How to incorporate Meccano into STEM lesson planning


Meccano is a model construction system made up of metal strips, wheels, axles, gears, and parts that can be connected using real nuts and bolts to make a range of trucks, motorbikes, tractors, race cars and other vehicles.

It was created in 1898 by Frank Hornby in Liverpool, England, making it one of the oldest construction systems in the world.

Steve Jobs apparently credited it with influencing his whole career by getting him excited about the limitless possibilities of what humans can achieve.

To this day, Meccano is a great tool for inspiring young would-be builders to bring their inventions to life, with the ability to design simple structures or more sophisticated models using high-tech robotics and computer programming.

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For teachers, it’s potentially a creative way to incorporate STEM (science, technology, engineering, and mathematics) into classroom learning as an introduction to basic engineering principles.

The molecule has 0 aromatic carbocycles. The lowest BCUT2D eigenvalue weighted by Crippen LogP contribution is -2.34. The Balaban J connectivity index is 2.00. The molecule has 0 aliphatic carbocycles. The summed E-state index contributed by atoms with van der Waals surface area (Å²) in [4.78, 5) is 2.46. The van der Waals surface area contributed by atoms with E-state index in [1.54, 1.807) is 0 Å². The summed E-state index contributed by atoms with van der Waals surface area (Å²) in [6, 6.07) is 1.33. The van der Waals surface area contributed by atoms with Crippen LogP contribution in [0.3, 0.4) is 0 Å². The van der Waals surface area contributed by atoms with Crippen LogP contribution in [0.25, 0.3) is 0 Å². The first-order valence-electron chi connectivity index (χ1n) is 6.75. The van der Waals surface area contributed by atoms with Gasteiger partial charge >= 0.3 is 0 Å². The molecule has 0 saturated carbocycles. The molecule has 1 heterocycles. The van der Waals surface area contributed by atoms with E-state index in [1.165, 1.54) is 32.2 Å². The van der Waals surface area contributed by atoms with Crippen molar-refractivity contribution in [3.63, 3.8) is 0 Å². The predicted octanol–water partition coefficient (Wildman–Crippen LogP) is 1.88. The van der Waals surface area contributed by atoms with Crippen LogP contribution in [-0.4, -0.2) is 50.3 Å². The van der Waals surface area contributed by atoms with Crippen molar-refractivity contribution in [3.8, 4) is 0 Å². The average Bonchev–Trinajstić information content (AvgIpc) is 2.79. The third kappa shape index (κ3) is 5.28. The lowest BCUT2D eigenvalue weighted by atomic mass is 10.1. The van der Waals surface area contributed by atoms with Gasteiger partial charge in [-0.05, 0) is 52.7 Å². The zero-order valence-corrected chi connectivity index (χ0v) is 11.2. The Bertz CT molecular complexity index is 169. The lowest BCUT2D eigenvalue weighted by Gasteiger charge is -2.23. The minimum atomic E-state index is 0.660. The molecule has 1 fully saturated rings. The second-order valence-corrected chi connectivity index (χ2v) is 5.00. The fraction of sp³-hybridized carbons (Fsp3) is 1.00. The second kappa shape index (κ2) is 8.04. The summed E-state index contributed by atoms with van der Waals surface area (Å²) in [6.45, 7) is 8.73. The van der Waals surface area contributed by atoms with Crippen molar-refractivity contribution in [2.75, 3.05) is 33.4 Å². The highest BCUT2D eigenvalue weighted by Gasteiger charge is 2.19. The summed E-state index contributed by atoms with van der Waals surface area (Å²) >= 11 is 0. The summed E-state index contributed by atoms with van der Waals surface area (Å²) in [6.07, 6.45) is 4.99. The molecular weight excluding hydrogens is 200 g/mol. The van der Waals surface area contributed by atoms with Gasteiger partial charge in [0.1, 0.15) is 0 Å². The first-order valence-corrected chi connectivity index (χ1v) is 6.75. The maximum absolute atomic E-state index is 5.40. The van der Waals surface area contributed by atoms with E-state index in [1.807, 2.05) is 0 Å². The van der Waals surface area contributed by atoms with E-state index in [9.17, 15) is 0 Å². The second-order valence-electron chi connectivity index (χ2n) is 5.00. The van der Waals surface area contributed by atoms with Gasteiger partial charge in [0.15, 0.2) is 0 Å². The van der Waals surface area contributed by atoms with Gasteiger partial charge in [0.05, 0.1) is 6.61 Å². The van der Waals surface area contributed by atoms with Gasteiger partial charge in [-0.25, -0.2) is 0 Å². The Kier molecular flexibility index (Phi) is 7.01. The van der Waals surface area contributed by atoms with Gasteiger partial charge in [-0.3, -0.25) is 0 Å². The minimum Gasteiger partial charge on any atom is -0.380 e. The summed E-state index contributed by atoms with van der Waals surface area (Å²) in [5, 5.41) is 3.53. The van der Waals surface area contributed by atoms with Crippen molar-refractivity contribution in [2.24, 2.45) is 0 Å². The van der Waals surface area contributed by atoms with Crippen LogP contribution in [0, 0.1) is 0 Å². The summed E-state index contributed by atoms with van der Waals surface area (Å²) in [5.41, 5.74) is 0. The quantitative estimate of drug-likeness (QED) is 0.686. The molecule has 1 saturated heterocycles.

Meccano classroom case studies

In 2018, Canberra’s School Volunteers Project ACT chose Meccano for an initiative to engage with students. The program recruits volunteer mentors to spend an hour each week , offering one-on-one support to struggling students. The goal was to improve their skills and gaining confidence.

Retired electrical engineer Bob Greeney lead the Meccano team, recruiting and training them to help at 35 schools around the capital.

“They start with a briefcase full of 650 pieces of Meccano and end up with a crane, robot, motor car or whatever,” he was quoted as saying in an online article about the project.

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Championing it as a way of learning patience, persistence, and diagram reading, and improving motor skills (thanks to the tiny nuts and bolts), counting ability, and spatial awareness.

“When they realise that another kid in the group is building something that looks the same but is not quite the same, they talk too,” Mr Greeney said.